Disengagement Tool. Any character option that tries to reinforce the harasser playstyle where you pop in and out of melee is going to grant you a way to also Disengage on the turn you attack.


Current Ranger: Striker/Support

Revised Ranger: Harasser

When I was working on the redesign, I pictured a “druid-y rogue” rather than the “druid-y paladin” the current 5e ranger gives off. More feral stalker than wilderness defender. I’d like the theoretical Warden class I talked about earlier to occupy that latter space. I’m already feeling intrigued by the idea of ranger as a flexible midline harasser striker with a roleplay dynamic as a navigator, scout, and sneak.

Part of this “core fantasy” is thinking about not just literary inspirations, but also what video games inspired the fiction. Consistently we see ranger and hunter characters specializing in Critical Hit chance (ex: Artemis in Hades, Critical Strikes for Hunters from World of Warcraft). There’s also the consistent theme of a Mark, a-la the hunter’s mark spell. If we’re going to scrap spellcasting, we’ve got to give this class something worth that trade. While hunter’s mark seems to just be a core part of most Ranger kits, it is a spell, and I’d like to keep it off this ranger if possible because…

Spell-Less Ranger. Possibly inspired by the line from Fellowship of the Ring that rangers were “… believed to have strange powers of sight and hearing, and to understand the languages of beasts and birds…”, rangers appeared in Dungeons & Dragons with late-level spellcasting potential. Sure, you can reflavor spellcasting to be “quick settings of natural traps” or “tapping into a supernatural reserve of stamina,” but there’s still in-game restrictions built into these things being magical. 

I know this is anecdotal, but stick with me. I’ve DMed for several rangers in the past 6 years. On two separate occasions, I had ranger players that–of their own volition–intentionally chose to ignore ranger’s spellcasting because the fantasy of “ranger” to them was not a magic user. After discussing this with my community, I found out this wasn’t some unique phenomenon. It wasn’t just that players have been taking fighter or rogue levels and calling themselves a “ranger.” These are players full-leveling ranger for the flavor and intentionally choosing not to put spellcasting on their character sheet. They played a mechanically less-viable version of their character to achieve the fantasy they had envisioned.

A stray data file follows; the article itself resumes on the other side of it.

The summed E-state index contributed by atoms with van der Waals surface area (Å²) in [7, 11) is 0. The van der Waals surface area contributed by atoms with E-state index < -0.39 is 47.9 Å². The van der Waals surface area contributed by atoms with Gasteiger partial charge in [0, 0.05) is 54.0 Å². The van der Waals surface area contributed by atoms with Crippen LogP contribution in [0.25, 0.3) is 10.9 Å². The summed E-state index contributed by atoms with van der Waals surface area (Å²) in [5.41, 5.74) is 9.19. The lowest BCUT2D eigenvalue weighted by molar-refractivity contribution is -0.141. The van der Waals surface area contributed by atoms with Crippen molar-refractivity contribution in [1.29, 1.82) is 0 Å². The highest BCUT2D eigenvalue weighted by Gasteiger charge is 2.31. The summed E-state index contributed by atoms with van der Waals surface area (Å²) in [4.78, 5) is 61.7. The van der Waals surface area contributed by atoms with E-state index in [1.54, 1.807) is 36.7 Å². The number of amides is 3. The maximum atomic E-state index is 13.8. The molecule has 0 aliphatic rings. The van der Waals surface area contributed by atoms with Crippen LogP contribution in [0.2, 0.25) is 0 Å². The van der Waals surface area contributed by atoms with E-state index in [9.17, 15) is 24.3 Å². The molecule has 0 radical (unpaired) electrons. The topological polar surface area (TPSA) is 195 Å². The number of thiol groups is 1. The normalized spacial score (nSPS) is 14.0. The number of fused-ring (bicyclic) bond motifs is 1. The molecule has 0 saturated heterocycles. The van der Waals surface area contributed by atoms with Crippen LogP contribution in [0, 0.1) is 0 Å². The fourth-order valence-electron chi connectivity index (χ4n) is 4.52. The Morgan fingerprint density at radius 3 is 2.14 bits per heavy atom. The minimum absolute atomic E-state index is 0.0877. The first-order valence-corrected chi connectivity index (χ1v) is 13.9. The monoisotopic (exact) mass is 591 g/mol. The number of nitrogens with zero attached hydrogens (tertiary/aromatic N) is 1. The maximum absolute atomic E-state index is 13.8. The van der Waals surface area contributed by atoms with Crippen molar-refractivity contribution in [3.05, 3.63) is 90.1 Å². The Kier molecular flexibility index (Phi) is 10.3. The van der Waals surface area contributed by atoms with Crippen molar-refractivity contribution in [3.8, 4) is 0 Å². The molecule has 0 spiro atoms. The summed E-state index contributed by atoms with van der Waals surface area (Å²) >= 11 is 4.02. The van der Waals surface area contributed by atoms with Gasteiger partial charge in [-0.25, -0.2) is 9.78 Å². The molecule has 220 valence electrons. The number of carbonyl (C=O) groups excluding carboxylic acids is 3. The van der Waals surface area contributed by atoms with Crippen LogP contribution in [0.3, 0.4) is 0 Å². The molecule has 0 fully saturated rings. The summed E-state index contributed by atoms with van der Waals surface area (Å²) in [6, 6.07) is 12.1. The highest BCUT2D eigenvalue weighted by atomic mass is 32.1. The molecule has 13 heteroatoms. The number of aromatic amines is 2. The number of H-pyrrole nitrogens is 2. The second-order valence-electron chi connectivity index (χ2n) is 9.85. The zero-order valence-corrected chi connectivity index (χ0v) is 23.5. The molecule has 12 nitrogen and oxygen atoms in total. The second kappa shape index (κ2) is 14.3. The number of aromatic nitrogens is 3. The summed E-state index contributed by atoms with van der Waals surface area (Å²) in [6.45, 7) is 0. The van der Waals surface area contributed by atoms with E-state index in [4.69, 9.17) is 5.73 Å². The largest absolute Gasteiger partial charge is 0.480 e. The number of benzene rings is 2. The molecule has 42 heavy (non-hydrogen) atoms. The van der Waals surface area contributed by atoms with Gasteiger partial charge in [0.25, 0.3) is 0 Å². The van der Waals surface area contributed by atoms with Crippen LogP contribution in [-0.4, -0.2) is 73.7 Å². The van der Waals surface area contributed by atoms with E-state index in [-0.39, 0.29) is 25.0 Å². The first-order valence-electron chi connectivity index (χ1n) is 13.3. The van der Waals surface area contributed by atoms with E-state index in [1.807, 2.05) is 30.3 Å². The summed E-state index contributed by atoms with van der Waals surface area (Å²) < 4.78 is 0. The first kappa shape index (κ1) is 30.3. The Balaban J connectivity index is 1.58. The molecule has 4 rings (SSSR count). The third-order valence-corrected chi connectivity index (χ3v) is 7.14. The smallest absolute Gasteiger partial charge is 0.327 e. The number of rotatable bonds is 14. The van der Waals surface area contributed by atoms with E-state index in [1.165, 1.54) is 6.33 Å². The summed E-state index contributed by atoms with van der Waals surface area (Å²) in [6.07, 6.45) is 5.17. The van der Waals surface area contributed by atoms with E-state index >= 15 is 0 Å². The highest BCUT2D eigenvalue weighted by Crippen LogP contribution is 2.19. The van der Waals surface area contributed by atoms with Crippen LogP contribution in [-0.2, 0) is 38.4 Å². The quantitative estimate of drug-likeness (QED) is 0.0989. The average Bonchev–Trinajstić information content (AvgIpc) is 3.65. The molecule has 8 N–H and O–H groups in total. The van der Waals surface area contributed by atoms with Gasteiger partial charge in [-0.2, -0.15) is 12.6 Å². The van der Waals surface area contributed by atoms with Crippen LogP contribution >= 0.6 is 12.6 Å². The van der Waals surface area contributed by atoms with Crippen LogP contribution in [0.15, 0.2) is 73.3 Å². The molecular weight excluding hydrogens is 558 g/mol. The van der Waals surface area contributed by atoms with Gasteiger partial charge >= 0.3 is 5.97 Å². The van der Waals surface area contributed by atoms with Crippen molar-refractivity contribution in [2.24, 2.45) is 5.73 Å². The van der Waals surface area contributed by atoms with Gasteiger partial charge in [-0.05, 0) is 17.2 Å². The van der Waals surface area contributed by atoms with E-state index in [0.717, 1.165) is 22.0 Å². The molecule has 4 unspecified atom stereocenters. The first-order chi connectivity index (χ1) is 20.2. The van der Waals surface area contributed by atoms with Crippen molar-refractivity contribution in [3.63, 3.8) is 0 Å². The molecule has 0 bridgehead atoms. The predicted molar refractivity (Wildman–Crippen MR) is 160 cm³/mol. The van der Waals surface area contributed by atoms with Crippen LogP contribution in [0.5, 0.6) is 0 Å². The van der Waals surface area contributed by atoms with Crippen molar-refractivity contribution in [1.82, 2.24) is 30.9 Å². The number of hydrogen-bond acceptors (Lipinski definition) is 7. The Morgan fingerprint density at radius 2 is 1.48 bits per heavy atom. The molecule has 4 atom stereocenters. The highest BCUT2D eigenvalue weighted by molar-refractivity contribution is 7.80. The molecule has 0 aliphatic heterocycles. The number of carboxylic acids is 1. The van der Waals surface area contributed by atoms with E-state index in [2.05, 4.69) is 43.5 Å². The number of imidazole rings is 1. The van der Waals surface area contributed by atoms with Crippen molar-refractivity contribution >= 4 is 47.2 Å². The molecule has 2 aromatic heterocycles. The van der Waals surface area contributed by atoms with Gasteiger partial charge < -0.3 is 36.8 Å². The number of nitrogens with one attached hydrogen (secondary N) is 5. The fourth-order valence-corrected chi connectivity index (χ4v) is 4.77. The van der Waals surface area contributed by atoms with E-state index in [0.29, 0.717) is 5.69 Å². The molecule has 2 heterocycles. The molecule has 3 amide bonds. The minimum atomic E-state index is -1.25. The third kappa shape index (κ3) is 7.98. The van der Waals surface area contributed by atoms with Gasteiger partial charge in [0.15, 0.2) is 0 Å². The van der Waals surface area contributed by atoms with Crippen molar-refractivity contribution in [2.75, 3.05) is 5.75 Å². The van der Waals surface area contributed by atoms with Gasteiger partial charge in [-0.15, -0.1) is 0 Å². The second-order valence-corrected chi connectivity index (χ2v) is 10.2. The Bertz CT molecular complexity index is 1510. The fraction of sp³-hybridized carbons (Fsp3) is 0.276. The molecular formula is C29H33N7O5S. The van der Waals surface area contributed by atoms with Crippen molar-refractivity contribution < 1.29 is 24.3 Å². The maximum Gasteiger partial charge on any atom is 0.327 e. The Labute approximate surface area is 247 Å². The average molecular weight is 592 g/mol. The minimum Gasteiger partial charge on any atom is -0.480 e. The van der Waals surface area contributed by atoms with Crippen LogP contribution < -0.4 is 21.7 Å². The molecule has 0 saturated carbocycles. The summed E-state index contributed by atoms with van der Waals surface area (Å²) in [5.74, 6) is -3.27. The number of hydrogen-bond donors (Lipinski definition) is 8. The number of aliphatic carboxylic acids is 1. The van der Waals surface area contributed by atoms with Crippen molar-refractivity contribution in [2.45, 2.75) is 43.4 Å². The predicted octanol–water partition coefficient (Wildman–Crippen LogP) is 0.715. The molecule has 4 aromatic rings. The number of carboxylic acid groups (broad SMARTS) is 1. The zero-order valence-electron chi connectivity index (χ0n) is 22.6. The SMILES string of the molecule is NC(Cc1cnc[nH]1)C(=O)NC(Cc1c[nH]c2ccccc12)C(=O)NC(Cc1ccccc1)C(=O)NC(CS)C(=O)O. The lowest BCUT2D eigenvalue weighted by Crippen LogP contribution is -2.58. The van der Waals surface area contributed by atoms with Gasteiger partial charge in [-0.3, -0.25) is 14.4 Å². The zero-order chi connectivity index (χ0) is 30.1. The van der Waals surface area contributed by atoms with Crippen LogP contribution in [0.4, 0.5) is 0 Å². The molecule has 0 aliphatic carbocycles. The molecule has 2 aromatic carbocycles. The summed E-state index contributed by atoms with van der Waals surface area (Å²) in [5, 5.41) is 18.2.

Because it’s pretty clear the traditional fantasy informs a martial survivalist, I opted to make my revised ranger a pure martialist and intend to move the ranger spellcasting over to a future Warden class.

Now, there was an optional feature they granted Ranger in Tasha’s Cauldron of Everything that I think I’m going to take a note from. Favored Foe is going to serve as my “nonmagical mark” feature, but with a twist inspired by Hunter archetypes from video games. This one is going to affect our critical hit chance. I also want to kill the concentration requirement. This seemed to have terrible play-feel, but it was required to keep it in check with hunter’s mark on a spellcaster ranger.

Favored Foe
1st-level ranger feature
When you hit a creature with an attack roll, you can call on your mystical bond with nature to mark the target as your favored enemy for 24 hours or until you use this feature again. While a target is marked, your weapon attacks score a critical hit on a roll of 19 or 20 against it, and you have advantage on ability checks made to track it. The attack roll required for you to score a critical hit is reduced when you reach certain levels, starting with 18-20 at 9th level, and 17-20 at 17th level.

With this version, the “until you use this feature again.” clause prevents it from stacking, but we’re not really worried about this piling onto itself. Now, it’s more about the narrative of focus on the mark rather than a balance check. This also helps to reinforce the Ranger’s role; single target damage-per-round.

Now, this ranger still needs its Disengagement tool I mentioned earlier. For that, I really love Rogue’s Cunning Action, but I felt like we could do something REALLY evocative for Ranger here.

Survival Instinct
2nd-level ranger feature
You can take a bonus action on each of your turns in combat. This action can be used only to take the Disengage, Hide, or Search action.

So we have a gameplay loop now in combat!

Action: Attack

Bonus Action: Attack (Two-Weapon), Disengage, Hide, or Search